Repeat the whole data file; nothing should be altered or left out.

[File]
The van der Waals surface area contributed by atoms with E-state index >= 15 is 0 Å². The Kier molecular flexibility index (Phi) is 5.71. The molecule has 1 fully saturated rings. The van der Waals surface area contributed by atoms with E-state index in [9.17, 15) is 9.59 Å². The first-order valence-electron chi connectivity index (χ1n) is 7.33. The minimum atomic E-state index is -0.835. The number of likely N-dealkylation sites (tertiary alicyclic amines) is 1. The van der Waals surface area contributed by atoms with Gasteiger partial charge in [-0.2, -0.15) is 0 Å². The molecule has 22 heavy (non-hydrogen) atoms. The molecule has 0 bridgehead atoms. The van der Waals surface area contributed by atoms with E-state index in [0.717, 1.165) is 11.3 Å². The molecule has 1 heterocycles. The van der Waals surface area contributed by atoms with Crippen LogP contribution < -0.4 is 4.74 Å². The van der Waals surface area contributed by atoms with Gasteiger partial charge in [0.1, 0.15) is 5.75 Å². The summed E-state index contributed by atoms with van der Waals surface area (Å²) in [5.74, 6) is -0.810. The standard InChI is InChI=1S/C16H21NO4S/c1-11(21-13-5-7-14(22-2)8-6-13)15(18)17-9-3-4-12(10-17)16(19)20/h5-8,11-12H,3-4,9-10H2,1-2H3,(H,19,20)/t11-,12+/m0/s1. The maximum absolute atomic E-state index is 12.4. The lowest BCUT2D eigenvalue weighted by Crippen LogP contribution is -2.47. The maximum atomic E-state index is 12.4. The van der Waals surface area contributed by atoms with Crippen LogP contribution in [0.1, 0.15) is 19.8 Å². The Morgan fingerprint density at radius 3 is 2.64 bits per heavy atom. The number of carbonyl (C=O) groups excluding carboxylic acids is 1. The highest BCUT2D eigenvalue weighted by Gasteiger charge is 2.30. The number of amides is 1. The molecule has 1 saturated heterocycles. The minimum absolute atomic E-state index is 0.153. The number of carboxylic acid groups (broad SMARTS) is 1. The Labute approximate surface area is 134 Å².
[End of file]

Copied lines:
The van der Waals surface area contributed by atoms with E-state index >= 15 is 0 Å². The Kier molecular flexibility index (Phi) is 5.71. The molecule has 1 fully saturated rings. The van der Waals surface area contributed by atoms with E-state index in [9.17, 15) is 9.59 Å². The first-order valence-electron chi connectivity index (χ1n) is 7.33. The minimum atomic E-state index is -0.835. The number of likely N-dealkylation sites (tertiary alicyclic amines) is 1. The van der Waals surface area contributed by atoms with Gasteiger partial charge in [-0.2, -0.15) is 0 Å². The molecule has 22 heavy (non-hydrogen) atoms. The molecule has 0 bridgehead atoms. The van der Waals surface area contributed by atoms with E-state index in [0.717, 1.165) is 11.3 Å². The molecule has 1 heterocycles. The van der Waals surface area contributed by atoms with Crippen LogP contribution < -0.4 is 4.74 Å². The van der Waals surface area contributed by atoms with Gasteiger partial charge in [0.1, 0.15) is 5.75 Å². The summed E-state index contributed by atoms with van der Waals surface area (Å²) in [5.74, 6) is -0.810. The standard InChI is InChI=1S/C16H21NO4S/c1-11(21-13-5-7-14(22-2)8-6-13)15(18)17-9-3-4-12(10-17)16(19)20/h5-8,11-12H,3-4,9-10H2,1-2H3,(H,19,20)/t11-,12+/m0/s1. The maximum absolute atomic E-state index is 12.4. The lowest BCUT2D eigenvalue weighted by Crippen LogP contribution is -2.47. The maximum atomic E-state index is 12.4. The van der Waals surface area contributed by atoms with Crippen LogP contribution in [0.1, 0.15) is 19.8 Å². The Morgan fingerprint density at radius 3 is 2.64 bits per heavy atom. The number of carbonyl (C=O) groups excluding carboxylic acids is 1. The highest BCUT2D eigenvalue weighted by Gasteiger charge is 2.30. The number of amides is 1. The molecule has 1 saturated heterocycles. The minimum absolute atomic E-state index is 0.153. The number of carboxylic acid groups (broad SMARTS) is 1. The Labute approximate surface area is 134 Å².